The architecture firm Fellheimer and Wagner designed Thomas A. Edison Vocational High School. The school was built in Jamaica, Queens, in 1959 // Queens Modern.

For Good Modernism, Visit Queens

It’s time to look beyond Manhattan, according to architectural historian Frampton Tolbert. His new project documents the overlooked postwar buildings of Queens.

When it comes to highlighting New York’s great postwar architecture, Manhattan always gets the attention. But the outer boroughs have plenty to boost as well.

“It’s the narrative of Manhattan being the center of the highest of high-style architecture and where wealth was based, where influence was based,” architectural historian Frampton Tolbert recently told CityLab. Tolbert’s project, Queens Modern, surveys, documents, researches, and promotes mid-century, modern architecture in Queens, New York. Featuring a database of Modernist buildings in the borough, Queens Modern draws from the Queens Chamber of Commerce Building Awards program, first organized in 1926 to honor excellence in design and construction.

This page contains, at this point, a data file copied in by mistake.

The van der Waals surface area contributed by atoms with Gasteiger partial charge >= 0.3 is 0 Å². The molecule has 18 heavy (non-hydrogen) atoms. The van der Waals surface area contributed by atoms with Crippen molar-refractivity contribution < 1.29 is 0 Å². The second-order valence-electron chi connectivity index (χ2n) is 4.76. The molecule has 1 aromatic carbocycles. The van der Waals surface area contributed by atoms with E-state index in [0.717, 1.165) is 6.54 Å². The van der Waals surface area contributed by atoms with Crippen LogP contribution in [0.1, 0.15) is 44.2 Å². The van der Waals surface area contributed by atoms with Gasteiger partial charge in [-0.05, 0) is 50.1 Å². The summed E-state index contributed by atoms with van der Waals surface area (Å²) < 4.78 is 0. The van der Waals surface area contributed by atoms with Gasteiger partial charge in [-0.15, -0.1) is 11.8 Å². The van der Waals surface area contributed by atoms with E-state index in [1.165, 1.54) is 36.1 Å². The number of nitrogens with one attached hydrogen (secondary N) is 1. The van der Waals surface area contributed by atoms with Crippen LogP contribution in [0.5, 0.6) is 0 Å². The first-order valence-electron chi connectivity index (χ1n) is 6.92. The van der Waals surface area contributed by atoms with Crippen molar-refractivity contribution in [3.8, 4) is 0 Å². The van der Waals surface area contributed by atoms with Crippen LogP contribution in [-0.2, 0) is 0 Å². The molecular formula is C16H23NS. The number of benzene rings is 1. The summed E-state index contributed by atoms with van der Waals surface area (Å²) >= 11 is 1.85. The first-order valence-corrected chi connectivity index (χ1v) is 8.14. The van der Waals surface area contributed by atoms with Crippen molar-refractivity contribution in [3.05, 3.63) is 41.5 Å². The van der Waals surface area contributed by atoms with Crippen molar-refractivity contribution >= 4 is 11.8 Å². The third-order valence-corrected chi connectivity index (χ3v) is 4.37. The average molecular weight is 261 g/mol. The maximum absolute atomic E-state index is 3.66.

The funding for the initial phase of Queens Modern came from the New York State Council on the Arts, and the funding for the second phase came from the James Marston Fitch Charitable Foundation. Tolbert is interested in presenting Queens Modern in other formats, potentially as a book and/or exhibit, in the future.

“I wondered, why are these buildings here? No one’s talking about them. There’s no documentation on them.”

As Tolbert contextualizes Modernism with the history of New York City, it becomes clear why there would be such an abundance of Modernist architecture in Queens, specifically. That’s why Tolbert, who lives in Brooklyn, decided to focus on Queens in particular. “Because of how New York developed, there was a significant amount of postwar construction in Queens,” he said. “Not all of the architecture was truly modern, some of it was just built in the mid-century and was more along the lines of Colonial, Georgian, and Tudor Revival styles.”

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